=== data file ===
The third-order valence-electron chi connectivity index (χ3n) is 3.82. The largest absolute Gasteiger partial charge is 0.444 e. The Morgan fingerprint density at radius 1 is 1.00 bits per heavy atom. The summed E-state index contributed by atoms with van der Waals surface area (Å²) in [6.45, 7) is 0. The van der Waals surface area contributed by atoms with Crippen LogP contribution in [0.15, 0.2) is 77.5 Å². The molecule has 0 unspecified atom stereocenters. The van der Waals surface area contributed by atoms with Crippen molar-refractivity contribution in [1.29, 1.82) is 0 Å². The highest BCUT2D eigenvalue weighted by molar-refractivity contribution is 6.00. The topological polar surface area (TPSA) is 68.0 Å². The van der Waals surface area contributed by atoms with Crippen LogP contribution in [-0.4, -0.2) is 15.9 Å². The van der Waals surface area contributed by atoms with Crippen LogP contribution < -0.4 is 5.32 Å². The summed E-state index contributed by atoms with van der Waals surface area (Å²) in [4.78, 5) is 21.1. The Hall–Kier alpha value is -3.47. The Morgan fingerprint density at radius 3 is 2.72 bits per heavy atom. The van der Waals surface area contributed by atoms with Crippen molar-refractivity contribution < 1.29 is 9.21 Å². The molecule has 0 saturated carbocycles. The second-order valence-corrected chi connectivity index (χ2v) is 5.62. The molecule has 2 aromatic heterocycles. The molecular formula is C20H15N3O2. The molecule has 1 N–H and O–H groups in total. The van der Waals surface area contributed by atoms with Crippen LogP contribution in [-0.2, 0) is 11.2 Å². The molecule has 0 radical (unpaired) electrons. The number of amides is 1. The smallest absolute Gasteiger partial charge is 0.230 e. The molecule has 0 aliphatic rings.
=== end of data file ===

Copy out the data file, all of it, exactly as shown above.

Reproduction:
The third-order valence-electron chi connectivity index (χ3n) is 3.82. The largest absolute Gasteiger partial charge is 0.444 e. The Morgan fingerprint density at radius 1 is 1.00 bits per heavy atom. The summed E-state index contributed by atoms with van der Waals surface area (Å²) in [6.45, 7) is 0. The van der Waals surface area contributed by atoms with Crippen LogP contribution in [0.15, 0.2) is 77.5 Å². The molecule has 0 unspecified atom stereocenters. The van der Waals surface area contributed by atoms with Crippen molar-refractivity contribution in [1.29, 1.82) is 0 Å². The highest BCUT2D eigenvalue weighted by molar-refractivity contribution is 6.00. The topological polar surface area (TPSA) is 68.0 Å². The van der Waals surface area contributed by atoms with Crippen LogP contribution in [-0.4, -0.2) is 15.9 Å². The van der Waals surface area contributed by atoms with Crippen LogP contribution < -0.4 is 5.32 Å². The summed E-state index contributed by atoms with van der Waals surface area (Å²) in [4.78, 5) is 21.1. The Hall–Kier alpha value is -3.47. The Morgan fingerprint density at radius 3 is 2.72 bits per heavy atom. The van der Waals surface area contributed by atoms with Crippen molar-refractivity contribution < 1.29 is 9.21 Å². The molecule has 0 saturated carbocycles. The second-order valence-corrected chi connectivity index (χ2v) is 5.62. The molecule has 2 aromatic heterocycles. The molecular formula is C20H15N3O2. The molecule has 1 N–H and O–H groups in total. The van der Waals surface area contributed by atoms with Crippen LogP contribution in [-0.2, 0) is 11.2 Å². The molecule has 0 radical (unpaired) electrons. The number of amides is 1. The smallest absolute Gasteiger partial charge is 0.230 e. The molecule has 0 aliphatic rings.